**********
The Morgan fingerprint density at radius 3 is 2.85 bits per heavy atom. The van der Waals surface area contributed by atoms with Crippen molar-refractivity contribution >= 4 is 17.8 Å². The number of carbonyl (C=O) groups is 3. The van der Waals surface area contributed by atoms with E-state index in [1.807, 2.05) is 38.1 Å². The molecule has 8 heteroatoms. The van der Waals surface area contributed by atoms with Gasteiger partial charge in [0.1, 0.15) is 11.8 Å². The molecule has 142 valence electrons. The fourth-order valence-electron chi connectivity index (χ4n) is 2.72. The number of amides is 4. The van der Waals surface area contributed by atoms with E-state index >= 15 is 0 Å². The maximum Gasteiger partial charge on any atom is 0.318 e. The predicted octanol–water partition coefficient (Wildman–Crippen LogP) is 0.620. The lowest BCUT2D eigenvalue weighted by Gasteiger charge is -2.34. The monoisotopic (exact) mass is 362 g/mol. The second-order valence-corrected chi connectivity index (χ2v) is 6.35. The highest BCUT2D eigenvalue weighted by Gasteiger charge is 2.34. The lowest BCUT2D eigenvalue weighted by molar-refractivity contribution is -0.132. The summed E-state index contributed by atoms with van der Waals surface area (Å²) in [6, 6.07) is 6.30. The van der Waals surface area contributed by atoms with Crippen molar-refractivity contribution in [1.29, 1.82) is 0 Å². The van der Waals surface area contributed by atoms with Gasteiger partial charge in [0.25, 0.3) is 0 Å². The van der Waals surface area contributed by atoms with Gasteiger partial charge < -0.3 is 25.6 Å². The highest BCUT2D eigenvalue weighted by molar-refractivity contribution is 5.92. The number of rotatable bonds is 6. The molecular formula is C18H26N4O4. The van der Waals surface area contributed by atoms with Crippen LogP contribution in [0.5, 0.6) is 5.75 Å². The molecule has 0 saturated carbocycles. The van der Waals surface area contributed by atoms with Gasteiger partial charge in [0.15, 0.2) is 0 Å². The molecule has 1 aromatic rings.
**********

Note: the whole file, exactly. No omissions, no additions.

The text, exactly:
The Morgan fingerprint density at radius 3 is 2.85 bits per heavy atom. The van der Waals surface area contributed by atoms with Crippen molar-refractivity contribution >= 4 is 17.8 Å². The number of carbonyl (C=O) groups is 3. The van der Waals surface area contributed by atoms with E-state index in [1.807, 2.05) is 38.1 Å². The molecule has 8 heteroatoms. The van der Waals surface area contributed by atoms with Gasteiger partial charge in [0.1, 0.15) is 11.8 Å². The molecule has 142 valence electrons. The fourth-order valence-electron chi connectivity index (χ4n) is 2.72. The number of amides is 4. The van der Waals surface area contributed by atoms with E-state index >= 15 is 0 Å². The maximum Gasteiger partial charge on any atom is 0.318 e. The predicted octanol–water partition coefficient (Wildman–Crippen LogP) is 0.620. The lowest BCUT2D eigenvalue weighted by Gasteiger charge is -2.34. The monoisotopic (exact) mass is 362 g/mol. The second-order valence-corrected chi connectivity index (χ2v) is 6.35. The highest BCUT2D eigenvalue weighted by Gasteiger charge is 2.34. The lowest BCUT2D eigenvalue weighted by molar-refractivity contribution is -0.132. The summed E-state index contributed by atoms with van der Waals surface area (Å²) in [6, 6.07) is 6.30. The van der Waals surface area contributed by atoms with Crippen molar-refractivity contribution in [1.29, 1.82) is 0 Å². The van der Waals surface area contributed by atoms with Gasteiger partial charge in [0.25, 0.3) is 0 Å². The van der Waals surface area contributed by atoms with Gasteiger partial charge < -0.3 is 25.6 Å². The highest BCUT2D eigenvalue weighted by molar-refractivity contribution is 5.92. The number of rotatable bonds is 6. The molecular formula is C18H26N4O4. The van der Waals surface area contributed by atoms with Crippen LogP contribution in [0.5, 0.6) is 5.75 Å². The molecule has 0 saturated carbocycles. The van der Waals surface area contributed by atoms with Gasteiger partial charge in [0.15, 0.2) is 0 Å². The molecule has 1 aromatic rings.